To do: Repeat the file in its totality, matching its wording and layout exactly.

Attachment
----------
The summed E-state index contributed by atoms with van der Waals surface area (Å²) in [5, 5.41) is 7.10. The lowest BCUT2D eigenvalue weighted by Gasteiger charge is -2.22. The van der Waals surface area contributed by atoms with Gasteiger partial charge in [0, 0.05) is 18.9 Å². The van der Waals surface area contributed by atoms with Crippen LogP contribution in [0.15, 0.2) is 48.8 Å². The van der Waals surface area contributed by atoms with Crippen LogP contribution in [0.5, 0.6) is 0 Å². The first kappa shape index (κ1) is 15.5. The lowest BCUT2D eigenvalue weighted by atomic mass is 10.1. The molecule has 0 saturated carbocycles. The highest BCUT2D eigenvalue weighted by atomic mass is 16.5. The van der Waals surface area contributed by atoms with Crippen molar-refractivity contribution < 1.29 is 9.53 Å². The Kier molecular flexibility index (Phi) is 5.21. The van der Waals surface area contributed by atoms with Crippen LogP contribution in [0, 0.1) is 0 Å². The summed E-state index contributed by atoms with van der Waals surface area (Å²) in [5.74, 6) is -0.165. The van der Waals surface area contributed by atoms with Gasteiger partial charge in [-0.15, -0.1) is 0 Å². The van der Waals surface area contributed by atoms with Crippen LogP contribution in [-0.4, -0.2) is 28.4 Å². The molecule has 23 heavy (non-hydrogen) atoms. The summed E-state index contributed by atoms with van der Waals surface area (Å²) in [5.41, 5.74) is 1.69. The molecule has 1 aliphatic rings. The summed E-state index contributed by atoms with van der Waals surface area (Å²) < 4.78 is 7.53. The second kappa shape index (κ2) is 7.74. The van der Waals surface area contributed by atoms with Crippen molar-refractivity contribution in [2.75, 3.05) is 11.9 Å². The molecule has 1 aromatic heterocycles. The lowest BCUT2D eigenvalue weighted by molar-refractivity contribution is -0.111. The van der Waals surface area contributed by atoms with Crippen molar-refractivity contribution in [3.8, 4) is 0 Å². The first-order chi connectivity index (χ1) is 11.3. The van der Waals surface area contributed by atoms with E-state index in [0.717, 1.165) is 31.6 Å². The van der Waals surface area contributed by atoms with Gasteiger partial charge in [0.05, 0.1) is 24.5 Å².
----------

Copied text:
The summed E-state index contributed by atoms with van der Waals surface area (Å²) in [5, 5.41) is 7.10. The lowest BCUT2D eigenvalue weighted by Gasteiger charge is -2.22. The van der Waals surface area contributed by atoms with Gasteiger partial charge in [0, 0.05) is 18.9 Å². The van der Waals surface area contributed by atoms with Crippen LogP contribution in [0.15, 0.2) is 48.8 Å². The van der Waals surface area contributed by atoms with Crippen LogP contribution in [0.5, 0.6) is 0 Å². The first kappa shape index (κ1) is 15.5. The lowest BCUT2D eigenvalue weighted by atomic mass is 10.1. The molecule has 0 saturated carbocycles. The highest BCUT2D eigenvalue weighted by atomic mass is 16.5. The van der Waals surface area contributed by atoms with Crippen molar-refractivity contribution < 1.29 is 9.53 Å². The Kier molecular flexibility index (Phi) is 5.21. The van der Waals surface area contributed by atoms with Crippen LogP contribution in [0, 0.1) is 0 Å². The summed E-state index contributed by atoms with van der Waals surface area (Å²) in [5.74, 6) is -0.165. The van der Waals surface area contributed by atoms with Gasteiger partial charge in [-0.15, -0.1) is 0 Å². The van der Waals surface area contributed by atoms with Crippen LogP contribution in [-0.4, -0.2) is 28.4 Å². The molecule has 23 heavy (non-hydrogen) atoms. The summed E-state index contributed by atoms with van der Waals surface area (Å²) in [5.41, 5.74) is 1.69. The molecule has 1 aliphatic rings. The summed E-state index contributed by atoms with van der Waals surface area (Å²) < 4.78 is 7.53. The second kappa shape index (κ2) is 7.74. The van der Waals surface area contributed by atoms with Crippen molar-refractivity contribution in [2.75, 3.05) is 11.9 Å². The molecule has 1 aromatic heterocycles. The lowest BCUT2D eigenvalue weighted by molar-refractivity contribution is -0.111. The van der Waals surface area contributed by atoms with Crippen molar-refractivity contribution in [3.8, 4) is 0 Å². The first-order chi connectivity index (χ1) is 11.3. The van der Waals surface area contributed by atoms with E-state index in [0.717, 1.165) is 31.6 Å². The van der Waals surface area contributed by atoms with Gasteiger partial charge in [0.05, 0.1) is 24.5 Å².